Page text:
Go Set a Watchman: Harper Lee, To Kill a Mockingbird

I am eager to read Harper Lee’s Go Set a Watchman, a long-anticipated and now highly controversial book, dividing reviewers and readers.

As a young boy, I read and admired the novel To Kill a Mockingbird, and then watched and admired the 1962 screen version, featuring a towering, Oscar-winning performance by Gregory Peck, in his most full realized and best known part.

Critics dismissed it as a rough draft for To Kill a Mockingbird and readers despaired over an aging, racist Atticus Finch.

Our review of Hey, Boo–Docu about Harper Lee

emanuellevy.com/review/hey-boo-harper-lee-and-to-kill-a-mockingbird-2/

But Harper Lee‘s Go Set a Watchman is still a best-selling book.

HarperCollins announced Monday that Go Set a Watchman has already sold 1.1 million copies in the U.S. and Canada, a figure which includes first-week sales and months of pre-orders.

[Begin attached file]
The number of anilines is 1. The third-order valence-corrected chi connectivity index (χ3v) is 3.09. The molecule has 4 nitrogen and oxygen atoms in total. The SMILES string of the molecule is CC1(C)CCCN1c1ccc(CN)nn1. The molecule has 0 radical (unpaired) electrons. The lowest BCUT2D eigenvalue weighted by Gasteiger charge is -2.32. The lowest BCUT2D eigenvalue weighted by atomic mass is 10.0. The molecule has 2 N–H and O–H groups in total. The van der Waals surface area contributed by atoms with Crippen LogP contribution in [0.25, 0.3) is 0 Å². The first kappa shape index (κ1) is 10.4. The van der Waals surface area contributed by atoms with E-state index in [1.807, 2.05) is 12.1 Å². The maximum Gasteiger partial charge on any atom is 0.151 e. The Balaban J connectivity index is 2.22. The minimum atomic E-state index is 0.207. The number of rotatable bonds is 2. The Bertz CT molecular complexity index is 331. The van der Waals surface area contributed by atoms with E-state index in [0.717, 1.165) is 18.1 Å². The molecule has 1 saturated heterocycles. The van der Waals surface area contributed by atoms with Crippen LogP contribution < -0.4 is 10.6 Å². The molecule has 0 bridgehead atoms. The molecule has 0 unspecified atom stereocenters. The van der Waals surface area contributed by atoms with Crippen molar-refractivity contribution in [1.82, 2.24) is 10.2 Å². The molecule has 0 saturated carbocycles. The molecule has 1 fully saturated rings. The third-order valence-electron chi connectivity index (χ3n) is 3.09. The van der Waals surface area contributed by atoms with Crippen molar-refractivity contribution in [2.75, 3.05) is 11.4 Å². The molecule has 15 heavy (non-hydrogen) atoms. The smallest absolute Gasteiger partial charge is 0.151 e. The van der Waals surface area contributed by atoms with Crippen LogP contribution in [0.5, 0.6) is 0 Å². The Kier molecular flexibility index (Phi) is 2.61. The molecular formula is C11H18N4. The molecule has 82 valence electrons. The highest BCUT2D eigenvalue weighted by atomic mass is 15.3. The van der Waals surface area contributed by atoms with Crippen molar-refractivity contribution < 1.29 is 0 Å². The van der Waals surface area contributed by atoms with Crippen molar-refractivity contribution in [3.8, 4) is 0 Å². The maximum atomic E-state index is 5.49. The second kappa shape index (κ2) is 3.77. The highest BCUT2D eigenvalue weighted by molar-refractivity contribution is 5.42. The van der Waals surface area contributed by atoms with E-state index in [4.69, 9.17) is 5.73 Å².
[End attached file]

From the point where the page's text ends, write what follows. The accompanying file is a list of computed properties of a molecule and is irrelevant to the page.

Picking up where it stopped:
The publisher stunned the world in February when it revealed that a second novel was coming from Lee, who had long insisted that To Kill a Mockingbird would be her only book.

Go Set a Watchman was completed before To Kill a Mockingbird, but is set 20 years later. Critics and readers were startled to find Atticus disparaging blacks and condemning the Supreme Court’s decision to outlaw segregation in public schools.